I know too many Israelis who know the inside of a Palestinian’s home when they shouldn’t. They’ve seen dozens of children’s rooms, kitchens that belong to strangers, other people’s closets. I try to think today, as a father of two, about the children I’ve woken up in the middle of the night or their frightened parents, and something inside me shuts down.

We don’t talk enough about this routine, and even less about what lies behind it. We just mutter that home invasions are an “operational need” and move on. But most of these invasions are a necessity only if one accepts the assumption that “demonstrating presence” justifies everything — even invading the home of someone you have zero intelligence on. This is what undergirds the “operational need,” and I’m not sure the Israeli public would accept it if they knew what was being done on the ground in their name.

image nadav blog

 

Last November, My organization Breaking the Silence published “A Life Exposed”, the organization’s long-awaited report on home invasions, which was co-authored with human rights groups Yesh Din and Physicians for Human Rights-Israel. The report is based on hundreds of testimonies provided by ex-soldiers who took part in home invasion missions as well as the Palestinians who endured them.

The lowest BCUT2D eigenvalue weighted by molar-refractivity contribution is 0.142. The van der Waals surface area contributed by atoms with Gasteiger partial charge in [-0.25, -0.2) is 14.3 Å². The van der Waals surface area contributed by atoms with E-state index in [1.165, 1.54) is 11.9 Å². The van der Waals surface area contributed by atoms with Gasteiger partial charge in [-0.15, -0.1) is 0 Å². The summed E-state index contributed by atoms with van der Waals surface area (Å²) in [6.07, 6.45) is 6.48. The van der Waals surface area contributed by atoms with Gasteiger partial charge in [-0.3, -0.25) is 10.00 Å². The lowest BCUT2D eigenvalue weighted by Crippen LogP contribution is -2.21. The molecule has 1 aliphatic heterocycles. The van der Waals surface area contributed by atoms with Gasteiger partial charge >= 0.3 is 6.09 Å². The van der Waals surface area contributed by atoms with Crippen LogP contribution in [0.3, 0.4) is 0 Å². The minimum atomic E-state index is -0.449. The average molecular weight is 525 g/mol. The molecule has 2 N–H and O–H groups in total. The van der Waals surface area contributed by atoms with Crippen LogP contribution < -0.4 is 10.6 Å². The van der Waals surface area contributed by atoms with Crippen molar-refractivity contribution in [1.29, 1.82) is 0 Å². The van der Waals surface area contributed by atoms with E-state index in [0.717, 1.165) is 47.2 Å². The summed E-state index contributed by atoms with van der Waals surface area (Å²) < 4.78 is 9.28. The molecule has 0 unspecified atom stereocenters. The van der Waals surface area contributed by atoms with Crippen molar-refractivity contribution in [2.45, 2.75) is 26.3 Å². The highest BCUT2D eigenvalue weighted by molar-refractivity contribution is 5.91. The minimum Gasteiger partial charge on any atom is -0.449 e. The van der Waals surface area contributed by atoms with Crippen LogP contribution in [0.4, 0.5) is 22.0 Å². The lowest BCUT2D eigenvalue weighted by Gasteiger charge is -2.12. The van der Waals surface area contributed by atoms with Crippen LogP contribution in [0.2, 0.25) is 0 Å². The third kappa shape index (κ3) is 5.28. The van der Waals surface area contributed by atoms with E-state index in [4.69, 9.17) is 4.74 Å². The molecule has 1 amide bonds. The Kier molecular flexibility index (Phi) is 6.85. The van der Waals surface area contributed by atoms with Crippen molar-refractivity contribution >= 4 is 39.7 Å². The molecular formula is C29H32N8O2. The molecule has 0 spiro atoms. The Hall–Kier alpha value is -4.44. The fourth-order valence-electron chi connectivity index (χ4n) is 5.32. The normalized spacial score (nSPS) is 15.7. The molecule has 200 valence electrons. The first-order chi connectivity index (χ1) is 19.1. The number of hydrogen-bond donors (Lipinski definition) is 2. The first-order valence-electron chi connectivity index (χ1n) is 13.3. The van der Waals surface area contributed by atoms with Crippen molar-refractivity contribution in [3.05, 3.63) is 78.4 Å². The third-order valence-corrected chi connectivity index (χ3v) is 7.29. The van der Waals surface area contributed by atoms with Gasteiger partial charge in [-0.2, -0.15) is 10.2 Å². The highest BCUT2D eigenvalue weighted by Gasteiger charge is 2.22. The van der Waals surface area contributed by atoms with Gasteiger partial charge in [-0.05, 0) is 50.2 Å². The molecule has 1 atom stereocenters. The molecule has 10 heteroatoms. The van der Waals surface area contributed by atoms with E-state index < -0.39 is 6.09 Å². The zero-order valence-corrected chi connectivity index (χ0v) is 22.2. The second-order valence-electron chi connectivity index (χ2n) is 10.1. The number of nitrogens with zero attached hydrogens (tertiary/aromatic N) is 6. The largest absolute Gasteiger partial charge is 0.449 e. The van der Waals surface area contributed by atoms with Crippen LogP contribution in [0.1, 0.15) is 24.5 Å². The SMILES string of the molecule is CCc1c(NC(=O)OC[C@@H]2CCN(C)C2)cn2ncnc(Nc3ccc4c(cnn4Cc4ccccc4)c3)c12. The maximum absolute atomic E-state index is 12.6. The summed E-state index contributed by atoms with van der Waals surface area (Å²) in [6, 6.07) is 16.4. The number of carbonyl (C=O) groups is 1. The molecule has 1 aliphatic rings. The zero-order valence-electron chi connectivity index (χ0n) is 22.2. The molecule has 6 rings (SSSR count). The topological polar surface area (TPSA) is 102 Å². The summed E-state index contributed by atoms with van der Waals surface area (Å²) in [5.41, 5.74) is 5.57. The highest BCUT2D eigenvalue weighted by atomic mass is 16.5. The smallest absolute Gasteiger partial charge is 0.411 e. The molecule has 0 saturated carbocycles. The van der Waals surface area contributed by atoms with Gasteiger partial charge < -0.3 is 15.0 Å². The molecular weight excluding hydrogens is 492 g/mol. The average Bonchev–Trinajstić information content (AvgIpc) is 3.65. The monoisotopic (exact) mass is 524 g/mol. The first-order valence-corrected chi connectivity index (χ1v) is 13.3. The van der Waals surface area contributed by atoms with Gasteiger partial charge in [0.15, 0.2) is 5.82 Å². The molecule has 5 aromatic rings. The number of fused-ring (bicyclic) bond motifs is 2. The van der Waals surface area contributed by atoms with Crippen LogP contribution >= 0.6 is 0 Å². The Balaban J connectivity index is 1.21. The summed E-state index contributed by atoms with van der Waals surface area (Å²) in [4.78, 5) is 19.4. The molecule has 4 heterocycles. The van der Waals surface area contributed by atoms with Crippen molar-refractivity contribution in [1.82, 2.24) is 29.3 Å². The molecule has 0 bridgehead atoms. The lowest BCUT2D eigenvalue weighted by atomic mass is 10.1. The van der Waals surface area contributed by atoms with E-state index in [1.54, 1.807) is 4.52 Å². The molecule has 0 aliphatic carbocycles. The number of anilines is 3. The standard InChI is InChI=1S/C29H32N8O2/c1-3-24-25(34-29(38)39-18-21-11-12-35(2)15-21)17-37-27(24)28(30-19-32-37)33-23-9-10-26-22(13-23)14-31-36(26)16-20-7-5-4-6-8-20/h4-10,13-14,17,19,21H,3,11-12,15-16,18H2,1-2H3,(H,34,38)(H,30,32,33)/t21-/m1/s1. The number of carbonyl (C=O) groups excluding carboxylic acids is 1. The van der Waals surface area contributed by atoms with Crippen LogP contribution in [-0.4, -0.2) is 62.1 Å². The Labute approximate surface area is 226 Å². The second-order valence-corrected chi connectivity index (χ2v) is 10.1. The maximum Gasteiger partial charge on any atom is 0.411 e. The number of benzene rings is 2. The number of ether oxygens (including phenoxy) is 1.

The Palestinian accounts were difficult to read. As someone who took part in home invasions, I thought I could imagine what this operational routine looks like from the other side of the door. I was wrong. I’ve seen Palestinians cry in their homes with my own eyes, but I’ve never thought about those who held back the tears until we left. I’ve never thought about those who have grown used to this routine, those who just treat it as part of life.

Before we went into the CD burner’s home in Nablus, we accidentally entered another house. There were two doors on the ground floor, and we tried to go in through the wrong door. We smashed a woman’s door in the middle of the night until she opened up. We came in, armed, ready to make an arrest, and searched the house.

One of the doors was locked. I threw a stun grenade into the closed room from above. The next thing we heard was shattering glass; it turned out the locked room was the kitchen. Only later did we find out we had the wrong house. We woke up a woman in the middle of the night; we were armed; we destroyed her kitchen and her door, and we moved on. We never even thought about it. It’s time we began to think about it — all of us.

Watch Nadav's full Delegate Speech here.